And after a few classes, learning the capabilities of Photoshop and After Effects and CG started to become a big thing, I fell in love with that. I fell in love with motion, in design. That's sort of how I kind of got introduced to it and worked several years in the commercial industry, different motion houses, and yeah, I kind of landed at Cantina and kind of snuggle into more of a design role, but that's sort of how I got started in it.
- Yeah. I took a little bit of a different route. I started in architecture. - Oh, wow. - So I went to the University of Florida, studied Architecture there and I pretty much knew, pretty early on, I didn't want to be an architect, but I loved the discipline. I loved... The architecture nowadays is a lot of building on a computer and there's a lot of crossover even in the software that they use, so, I started in 3D Studio Max and Rhino and things like that. I got a job at a school in London, a short stint at Vyonyx, which is a small architectural visualization company that does a lot of high-end.
Essentially, archviz is matte painting. A lot of it is just stills with beautiful lighting and set extension kind of thing. So, ended up back home for a little bit. I'm from Baltimore, originally from Maryland. And through some connections, ended up out here, and did some archviz work and met Sean and Steve when they were at Pixel Liberation Front years ago and got in the door with them, but it was a complete start over for me because I had already had about three years experience in a completely...
I mean, a completely different field politically, I think, and structurally. And ultimately, the output of architecture is building a building. So, the visualization is tertiary, whereas the image in the film industry is pinnacle. It is the end result. So, that was very appealing. And I think I wouldn't change a thing. If I could go back, I would probably study Architecture again because I think it... Everything I do now and everything, the work I like doing, kind of the photoreal stuff, it started with that architecture background.
- Do you feel like this transition in the visual effects- Well actually, let me ask you Stephen, did you do any motion graphics before or you got into visual effects or was it you just dove right into the visual effects out of it? - I dove more into the visual effects out of it. So, on the motion graphics and for- Like my role, kind of at Cantina, would not be on the design in a way Allan is. Allan might be the guy who designs it. I'm the guy who kind of tracks it in, sits it in there, makes it, you know, brings it to final.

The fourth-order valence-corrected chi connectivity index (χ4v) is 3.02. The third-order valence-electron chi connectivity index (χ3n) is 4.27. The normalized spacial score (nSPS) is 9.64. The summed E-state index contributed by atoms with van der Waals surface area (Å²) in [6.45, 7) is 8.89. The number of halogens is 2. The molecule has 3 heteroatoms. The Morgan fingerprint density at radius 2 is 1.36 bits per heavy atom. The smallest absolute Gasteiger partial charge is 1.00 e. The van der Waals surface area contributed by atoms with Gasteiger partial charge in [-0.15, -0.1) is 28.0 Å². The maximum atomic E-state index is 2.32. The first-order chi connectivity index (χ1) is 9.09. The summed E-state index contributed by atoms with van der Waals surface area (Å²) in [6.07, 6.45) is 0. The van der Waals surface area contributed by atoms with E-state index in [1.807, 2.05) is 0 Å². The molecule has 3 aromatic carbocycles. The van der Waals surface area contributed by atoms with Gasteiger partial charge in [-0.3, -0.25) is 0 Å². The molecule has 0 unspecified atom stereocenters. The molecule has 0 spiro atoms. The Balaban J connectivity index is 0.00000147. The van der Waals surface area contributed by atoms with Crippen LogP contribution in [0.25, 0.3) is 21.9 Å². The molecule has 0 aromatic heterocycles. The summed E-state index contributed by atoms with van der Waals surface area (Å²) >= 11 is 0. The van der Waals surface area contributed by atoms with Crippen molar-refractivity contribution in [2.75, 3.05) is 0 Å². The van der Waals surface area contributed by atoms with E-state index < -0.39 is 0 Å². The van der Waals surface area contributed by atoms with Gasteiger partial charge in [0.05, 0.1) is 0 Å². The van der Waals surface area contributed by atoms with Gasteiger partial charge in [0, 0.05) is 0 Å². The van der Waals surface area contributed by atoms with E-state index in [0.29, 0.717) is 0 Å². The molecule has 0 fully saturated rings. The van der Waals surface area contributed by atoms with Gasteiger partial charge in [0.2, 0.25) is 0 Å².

So that's kind of more my thing. But yeah, it was kind of a dive more into the visual effect side. So that was something, I think, when Cantina started, they had this niche, this wonderful niche, this wonderful connection with Marvel and with other pretty accomplished people out there, but they knew they wanted to go on the visual effects end, and so they saw, I think, with me, I'm like, "Hey, I want to do that "and I want to go in that direction too." So, there was a common kind of goal there.
- So at what point did the motion graphics come into play for Cantina? Was it through the original Marvel work? Was that sort of how they... Because it seems to me, correct me if I'm wrong, that that's really kind of their niche, so to speak, where they're bringing that aspect of it to the visual effects business where it's not- There's other places, like DD or someplace like that, that is coming right in hardcore making things look amazing, and making the unreal real, whereas you guys are bringing a design component to it.
- Right. Well to be honest, Stephen Lawes kind of started introducing that in the Pixel Liberation days before I got there. So, yeah, it's hard to say, I guess, exactly when they started the transition. Perhaps Iron Man? - I think Iron Man was a big changeover. - Avatar? - Yeah. They worked on- Well, it was Terminator Salvation, then Avatar, and then Iron Man 2. So they had this run at PLF. - Yeah, where they sort of- They sort of put themself in that niche category.
And then once they started Cantina, they brought all those contacts with them and so we joined up and kind of just started rolling on these jobs that they already set up.
- Nick Campbell, motion graphics artist, photographer, and entrepreneur
- Marc Potocnik, designer and 3d artist
- Tim Clapham, VFX artist and educator
- Alan Torres and Stephen Morton (Cantina Creative), design and visual effects artists
- Aaron Limonick, concept artist
- Mike Lowes, 3D animator and technical director
- Lorcan O'Shanahan, motion graphics artist
- Scott Keating, 3D artist and illustrator
- Clear Menser, visual effects artist
- John Robson, motion graphics artist and filmmaker
- Grant Miller, VFX supervisor
- Tomasz Opasinski, creative director and movie poster artist
Watch for fresh insights into the careers and creative processes of these working professionals.